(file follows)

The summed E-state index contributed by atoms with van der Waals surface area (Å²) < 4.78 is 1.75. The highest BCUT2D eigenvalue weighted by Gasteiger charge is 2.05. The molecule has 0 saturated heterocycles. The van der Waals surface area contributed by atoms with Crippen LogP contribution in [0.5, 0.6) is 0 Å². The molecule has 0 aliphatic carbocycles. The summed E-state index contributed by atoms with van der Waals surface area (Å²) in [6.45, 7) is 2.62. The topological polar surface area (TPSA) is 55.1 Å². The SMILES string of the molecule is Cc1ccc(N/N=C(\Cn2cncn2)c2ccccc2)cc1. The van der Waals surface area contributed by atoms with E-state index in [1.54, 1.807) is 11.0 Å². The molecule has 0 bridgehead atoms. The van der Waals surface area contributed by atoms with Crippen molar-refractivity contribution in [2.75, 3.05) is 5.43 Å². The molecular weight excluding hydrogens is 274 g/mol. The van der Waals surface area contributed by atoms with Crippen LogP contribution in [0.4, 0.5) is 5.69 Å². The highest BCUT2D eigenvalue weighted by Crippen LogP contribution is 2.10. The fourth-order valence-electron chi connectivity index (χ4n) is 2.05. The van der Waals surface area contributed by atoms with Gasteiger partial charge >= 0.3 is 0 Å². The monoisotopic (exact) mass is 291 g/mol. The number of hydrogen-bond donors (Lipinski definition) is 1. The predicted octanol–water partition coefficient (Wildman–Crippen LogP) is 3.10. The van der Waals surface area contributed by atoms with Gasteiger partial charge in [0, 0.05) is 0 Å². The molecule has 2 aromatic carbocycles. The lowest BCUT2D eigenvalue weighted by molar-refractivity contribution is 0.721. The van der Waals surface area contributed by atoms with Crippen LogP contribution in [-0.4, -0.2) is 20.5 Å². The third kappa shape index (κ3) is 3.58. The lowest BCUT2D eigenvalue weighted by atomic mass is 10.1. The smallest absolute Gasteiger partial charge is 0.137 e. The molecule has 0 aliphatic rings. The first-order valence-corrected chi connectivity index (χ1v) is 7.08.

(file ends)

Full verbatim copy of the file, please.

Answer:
The summed E-state index contributed by atoms with van der Waals surface area (Å²) < 4.78 is 1.75. The highest BCUT2D eigenvalue weighted by Gasteiger charge is 2.05. The molecule has 0 saturated heterocycles. The van der Waals surface area contributed by atoms with Crippen LogP contribution in [0.5, 0.6) is 0 Å². The molecule has 0 aliphatic carbocycles. The summed E-state index contributed by atoms with van der Waals surface area (Å²) in [6.45, 7) is 2.62. The topological polar surface area (TPSA) is 55.1 Å². The SMILES string of the molecule is Cc1ccc(N/N=C(\Cn2cncn2)c2ccccc2)cc1. The van der Waals surface area contributed by atoms with E-state index in [1.54, 1.807) is 11.0 Å². The molecule has 0 bridgehead atoms. The van der Waals surface area contributed by atoms with Crippen molar-refractivity contribution in [2.75, 3.05) is 5.43 Å². The molecular weight excluding hydrogens is 274 g/mol. The van der Waals surface area contributed by atoms with Crippen LogP contribution in [0.4, 0.5) is 5.69 Å². The highest BCUT2D eigenvalue weighted by Crippen LogP contribution is 2.10. The fourth-order valence-electron chi connectivity index (χ4n) is 2.05. The van der Waals surface area contributed by atoms with Gasteiger partial charge >= 0.3 is 0 Å². The monoisotopic (exact) mass is 291 g/mol. The number of hydrogen-bond donors (Lipinski definition) is 1. The predicted octanol–water partition coefficient (Wildman–Crippen LogP) is 3.10. The van der Waals surface area contributed by atoms with Gasteiger partial charge in [0, 0.05) is 0 Å². The molecule has 2 aromatic carbocycles. The lowest BCUT2D eigenvalue weighted by molar-refractivity contribution is 0.721. The van der Waals surface area contributed by atoms with Crippen LogP contribution in [-0.4, -0.2) is 20.5 Å². The third kappa shape index (κ3) is 3.58. The lowest BCUT2D eigenvalue weighted by atomic mass is 10.1. The smallest absolute Gasteiger partial charge is 0.137 e. The molecule has 0 aliphatic rings. The first-order valence-corrected chi connectivity index (χ1v) is 7.08.